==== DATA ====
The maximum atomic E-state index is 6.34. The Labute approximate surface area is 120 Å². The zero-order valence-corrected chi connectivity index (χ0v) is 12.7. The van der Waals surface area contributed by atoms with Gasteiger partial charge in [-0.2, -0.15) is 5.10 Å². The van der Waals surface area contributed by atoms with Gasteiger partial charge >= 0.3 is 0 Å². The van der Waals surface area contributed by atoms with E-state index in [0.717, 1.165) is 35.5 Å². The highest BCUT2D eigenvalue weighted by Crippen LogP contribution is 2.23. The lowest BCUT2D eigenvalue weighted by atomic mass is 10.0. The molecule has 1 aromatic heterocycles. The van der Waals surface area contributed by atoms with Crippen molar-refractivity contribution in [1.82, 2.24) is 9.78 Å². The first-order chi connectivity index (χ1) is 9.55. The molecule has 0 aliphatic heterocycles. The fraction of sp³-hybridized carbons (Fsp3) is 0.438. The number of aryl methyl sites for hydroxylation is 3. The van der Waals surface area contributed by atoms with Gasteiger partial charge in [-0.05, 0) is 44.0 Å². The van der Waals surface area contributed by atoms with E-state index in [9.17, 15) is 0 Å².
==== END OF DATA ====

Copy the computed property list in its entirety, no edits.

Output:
The maximum atomic E-state index is 6.34. The Labute approximate surface area is 120 Å². The zero-order valence-corrected chi connectivity index (χ0v) is 12.7. The van der Waals surface area contributed by atoms with Gasteiger partial charge in [-0.2, -0.15) is 5.10 Å². The van der Waals surface area contributed by atoms with Gasteiger partial charge >= 0.3 is 0 Å². The van der Waals surface area contributed by atoms with E-state index in [0.717, 1.165) is 35.5 Å². The highest BCUT2D eigenvalue weighted by Crippen LogP contribution is 2.23. The lowest BCUT2D eigenvalue weighted by atomic mass is 10.0. The molecule has 1 aromatic heterocycles. The van der Waals surface area contributed by atoms with Crippen molar-refractivity contribution in [1.82, 2.24) is 9.78 Å². The first-order chi connectivity index (χ1) is 9.55. The molecule has 0 aliphatic heterocycles. The fraction of sp³-hybridized carbons (Fsp3) is 0.438. The number of aryl methyl sites for hydroxylation is 3. The van der Waals surface area contributed by atoms with Gasteiger partial charge in [-0.05, 0) is 44.0 Å². The van der Waals surface area contributed by atoms with E-state index in [9.17, 15) is 0 Å².